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Ghanaian Nurses Train in U.S. to Improve Childbirth Conditions

Ben Cole, for HealthLeaders Media

Each year, hundreds of women die in Ghana while giving birth—with most of the deaths caused by complications such as acute hemorrhage, sepsis, pre-eclampsia, obstructed labor, and non-hemorrhagic anemia. While most of these diseases are considered preventable and treatable in the United States, a lack of specialized training make these conditions dangerous.

Last week, three nurses from Ridge Hospital, based in Accra, Ghana, trained at Forsyth Medical Center‘s Sara Lee Center for Women’s Health in Winston-Salem, NC, to learn new ways to treat high risk, pregnant mothers. The Ridge hospital representatives shadowed nurses at the Sara Lee to observe the process from admittance to discharge to learn how to manage obstetrical patients and watch how the staff performs patient assessments, as well as collects and organizes patient data.

“The goal is to help reduce the mother mortality rates and infant mortality rates in Ghana,” says Dinah Asante-Mensah, deputy matron for nursing administration at Ridge Hospital. “Mothers shouldn’t lose their lives during childbirth, neither should children.”

The initiative with Forsyth Medical Center, an affiliate of the Novant Health System, is part of an ongoing exchange with Ghana established in November 2004 by Kybele, Inc., a non profit organization that seeks to improve childbirth conditions worldwide through similar partnerships.

Kybele, Inc. has established a five-year partnership with the Ghana Health Service, and Forsyth Medical Center staff has also visited Ghana as part of the exchange.

“We’ve been working in Ridge Hospital since January of 2007— that’s when the formal relationship began with the Ghana Health Service,” says Medge Owen, MD, an obstetric anesthesiologist with Wake Forest University School of Medicine who practices at the Sara Lee Center for Women’s Health. “At this point in time it’s critical we have the nursing leadership involved at a very high level of this program because nothing can happen in a hospital without good nursing care.”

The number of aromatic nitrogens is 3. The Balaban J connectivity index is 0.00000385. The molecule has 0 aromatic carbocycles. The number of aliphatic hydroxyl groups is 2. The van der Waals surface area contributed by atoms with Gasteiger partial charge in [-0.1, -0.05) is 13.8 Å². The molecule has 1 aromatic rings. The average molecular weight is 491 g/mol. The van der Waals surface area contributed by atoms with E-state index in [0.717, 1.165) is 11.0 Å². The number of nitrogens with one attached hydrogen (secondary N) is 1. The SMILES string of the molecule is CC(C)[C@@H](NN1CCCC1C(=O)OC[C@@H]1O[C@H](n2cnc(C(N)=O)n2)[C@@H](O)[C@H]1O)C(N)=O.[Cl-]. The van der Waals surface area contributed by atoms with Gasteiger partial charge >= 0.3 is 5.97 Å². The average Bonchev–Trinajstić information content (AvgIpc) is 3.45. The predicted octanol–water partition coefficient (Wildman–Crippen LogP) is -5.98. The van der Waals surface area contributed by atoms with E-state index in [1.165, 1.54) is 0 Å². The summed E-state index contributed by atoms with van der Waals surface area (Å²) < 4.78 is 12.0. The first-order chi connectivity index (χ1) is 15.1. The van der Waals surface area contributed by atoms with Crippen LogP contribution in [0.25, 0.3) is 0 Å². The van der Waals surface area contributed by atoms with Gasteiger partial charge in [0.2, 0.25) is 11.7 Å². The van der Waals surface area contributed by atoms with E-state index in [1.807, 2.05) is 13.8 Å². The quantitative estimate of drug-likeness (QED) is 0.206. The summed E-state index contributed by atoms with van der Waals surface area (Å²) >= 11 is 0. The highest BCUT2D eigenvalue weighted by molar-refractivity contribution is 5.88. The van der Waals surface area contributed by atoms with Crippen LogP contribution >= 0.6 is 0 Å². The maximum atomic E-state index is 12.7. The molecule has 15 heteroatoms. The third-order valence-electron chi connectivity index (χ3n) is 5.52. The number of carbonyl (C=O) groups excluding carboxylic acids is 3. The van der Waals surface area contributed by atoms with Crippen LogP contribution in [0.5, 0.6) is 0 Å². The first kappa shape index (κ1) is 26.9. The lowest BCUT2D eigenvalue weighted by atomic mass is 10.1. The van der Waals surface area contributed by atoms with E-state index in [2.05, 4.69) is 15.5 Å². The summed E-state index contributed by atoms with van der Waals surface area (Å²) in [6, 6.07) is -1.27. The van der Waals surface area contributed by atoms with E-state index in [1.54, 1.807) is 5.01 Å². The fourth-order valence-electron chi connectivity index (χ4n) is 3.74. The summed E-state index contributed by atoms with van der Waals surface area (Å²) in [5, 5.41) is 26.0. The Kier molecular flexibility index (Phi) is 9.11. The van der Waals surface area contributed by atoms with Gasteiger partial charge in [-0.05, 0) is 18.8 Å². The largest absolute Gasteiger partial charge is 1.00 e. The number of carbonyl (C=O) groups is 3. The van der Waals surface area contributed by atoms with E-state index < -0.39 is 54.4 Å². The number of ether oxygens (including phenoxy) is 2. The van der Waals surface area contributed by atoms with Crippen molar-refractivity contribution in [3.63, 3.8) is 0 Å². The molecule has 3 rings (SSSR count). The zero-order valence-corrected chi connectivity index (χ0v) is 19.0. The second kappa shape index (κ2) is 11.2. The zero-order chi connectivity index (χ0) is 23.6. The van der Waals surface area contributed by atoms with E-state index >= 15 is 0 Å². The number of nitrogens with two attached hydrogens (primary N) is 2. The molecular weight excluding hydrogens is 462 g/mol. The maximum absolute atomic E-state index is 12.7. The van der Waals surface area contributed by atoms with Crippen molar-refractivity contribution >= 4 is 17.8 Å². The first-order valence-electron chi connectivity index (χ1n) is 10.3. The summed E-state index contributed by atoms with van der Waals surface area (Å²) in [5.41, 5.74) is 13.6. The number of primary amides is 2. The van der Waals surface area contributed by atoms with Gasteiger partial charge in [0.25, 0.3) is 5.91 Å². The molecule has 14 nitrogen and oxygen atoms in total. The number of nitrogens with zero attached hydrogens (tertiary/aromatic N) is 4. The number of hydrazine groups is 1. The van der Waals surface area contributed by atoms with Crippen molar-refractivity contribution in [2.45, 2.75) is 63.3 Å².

Joining Asante-Mensah on the visit to Sara Lee last week were Rebecca Fofo Larkai, head of the labor ward at Ridge Hospital, and Winifred Gladys Nyarko, head of the obstetrical and gynecology ward.

The three will take the best practices they learned to help try to reach Kybele, Inc.’s goal to reduce by half the number of maternal and neonatal deaths in Ghana by 2011. According to statistics from the UNICEF, maternal mortality in Ghana is 540 deaths per 100,000 live births.

Kybele is also hosting Ghanaian physicians and Ghana Health Service personnel at Wake Forest University, Duke University, and the University of Chapel Hill.

“I think it’s the exchange back and forth that is really important, and it’s going to allow the program to grow,” Owen says. “Even within the first year we’ve seen a tremendous amount of success and the Ghana Health Service is taking serious note of this program.”

Asante-Mensah, agrees, saying that by making site visits to the U.S. hospitals is very important to improve conditions in Ghana, because “seeing is believing” and it is important to view the birthing practices firsthand.

“When we come here and they tell us about how they manage their cases successfully,” Asante-Mensah says. “When we come here we are able to ask questions about why things are being done certain ways, and also when they come over there they see why we do things our way. We learn from each other, and you do understand each other better when you go.”

The key to this program is sustainability, Owen says: having a plan, monitoring progress periodically, and ensuring the team in Ghana implements and sustains the improvements so that when the program ends the advances that have been made will continue on and set an example for the rest of the country.

Owen says that type of international exchange of information is very important, allowing participants to build a greater social fabric worldwide.

“We all should be concerned about healthcare, not only in our own backyard but also what’s going on really on a global scale,” Owen says. “I think we learn things from each other, and we create equality and partnerships. It’s a greater awareness of other cultures, other workplace conditions.”